Tripod mounting of the GF2 is an issue. Like the original GF1 the SD card slot is bafflingly behind the battery door, so when changing the SD card you have to take the tripod quick release plate off. Please for heavens sake camera manufacturers can you start putting all the ports on the left, and the battery & SD card slot on the right and leave the base of the camera unused. I’d also like to see the notch for quick release plates come back, to the right or left of the tripod screw mount so that the damned camera doesn’t loosen up on the tripod head all the time! Video cameras have always had these, and they remain bafflingly absent from DSLRs despite every tripod quick release plate on the market featuring the securing notch.

The touch screen works really well, but it is not exactly up to Apple standards. The onscreen graphics are incredibly ugly and they’ve increased in size to make the touch screen easy to use. This has the downside of obscuring shots, and even in playback mode the display cannot be completely cleared of touchscreen options, which I find completely idiotic.

I’ll review the Lumix 14mm F2.5 pancake lens in my next article, it doesn’t quite bring Canon 5D 24mm F1.4 levels of fast wide goodness to the Micro Four Thirds system but it is a great kit lens, and a much more sophisticated piece of glass than Canon usually bundle with their entry level DSLRs. Remember this is a kit lens not a separate purchase, so it’s incredibly good value. Along with the 20mm F1.7 these pancakes remain a strong point of the GF system, though they look silly on larger cameras and the GH2 looks pug ugly with one.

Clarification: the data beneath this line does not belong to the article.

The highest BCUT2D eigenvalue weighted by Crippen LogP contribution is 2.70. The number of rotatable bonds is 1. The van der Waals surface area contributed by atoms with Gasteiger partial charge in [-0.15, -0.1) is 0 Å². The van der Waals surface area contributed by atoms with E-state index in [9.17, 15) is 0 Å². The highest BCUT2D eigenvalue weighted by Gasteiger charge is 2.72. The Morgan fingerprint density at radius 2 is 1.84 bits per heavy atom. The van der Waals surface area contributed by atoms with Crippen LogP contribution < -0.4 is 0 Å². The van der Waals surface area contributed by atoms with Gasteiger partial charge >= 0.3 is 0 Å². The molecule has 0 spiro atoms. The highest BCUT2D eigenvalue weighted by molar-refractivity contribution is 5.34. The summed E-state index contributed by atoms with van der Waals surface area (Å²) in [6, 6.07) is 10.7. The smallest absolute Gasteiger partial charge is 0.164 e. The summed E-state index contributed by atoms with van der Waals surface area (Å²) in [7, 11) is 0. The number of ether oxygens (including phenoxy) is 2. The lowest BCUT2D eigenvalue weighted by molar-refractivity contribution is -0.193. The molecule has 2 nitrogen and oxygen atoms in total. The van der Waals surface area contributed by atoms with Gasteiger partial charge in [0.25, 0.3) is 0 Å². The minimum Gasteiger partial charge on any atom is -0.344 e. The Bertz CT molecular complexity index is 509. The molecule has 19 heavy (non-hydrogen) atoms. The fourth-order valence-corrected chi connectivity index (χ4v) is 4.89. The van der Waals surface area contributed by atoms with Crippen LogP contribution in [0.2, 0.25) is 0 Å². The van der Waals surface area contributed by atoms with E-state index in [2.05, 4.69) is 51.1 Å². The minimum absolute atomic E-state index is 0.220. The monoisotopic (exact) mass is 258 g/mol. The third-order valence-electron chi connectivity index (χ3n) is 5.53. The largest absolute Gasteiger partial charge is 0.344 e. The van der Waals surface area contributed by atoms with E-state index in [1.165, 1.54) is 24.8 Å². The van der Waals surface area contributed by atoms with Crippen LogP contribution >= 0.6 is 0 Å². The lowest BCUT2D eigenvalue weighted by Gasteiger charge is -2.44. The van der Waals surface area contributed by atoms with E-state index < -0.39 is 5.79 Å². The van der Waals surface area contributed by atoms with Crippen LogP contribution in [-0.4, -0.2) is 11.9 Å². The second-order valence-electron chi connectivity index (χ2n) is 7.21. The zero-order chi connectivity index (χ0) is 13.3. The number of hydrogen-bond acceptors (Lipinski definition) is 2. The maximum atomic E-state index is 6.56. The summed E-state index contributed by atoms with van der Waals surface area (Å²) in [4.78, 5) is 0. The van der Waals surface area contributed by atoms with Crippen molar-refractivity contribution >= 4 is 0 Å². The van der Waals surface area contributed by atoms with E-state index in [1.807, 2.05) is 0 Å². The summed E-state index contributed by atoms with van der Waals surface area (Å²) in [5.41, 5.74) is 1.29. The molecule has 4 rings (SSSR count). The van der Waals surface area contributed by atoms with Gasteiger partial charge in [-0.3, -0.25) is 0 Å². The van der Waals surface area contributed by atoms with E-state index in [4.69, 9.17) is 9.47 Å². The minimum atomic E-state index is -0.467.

Video mode has more moire and aliasing than on the GH2 and not as much detail but it’s a big step up from the original GF1. 1080i (50i with 25p inside it from sensor) and 720/60p are decent and get the job done though obviously I miss the GH2’s Creative Movie mode. That is an area Panasonic have chosen to differentiate their models with, I’d prefer if it they release the same camera in different body formats and left customers to decide which features they used. Of course though the camera range as a whole would probably cost more if they did this.

Build wise, the GF2 is better than the GH2 – baffling, just like the GF1 versus GH1. It has a solidness to the build which the GH2 almost completely lacks.

Who is the GF2 for?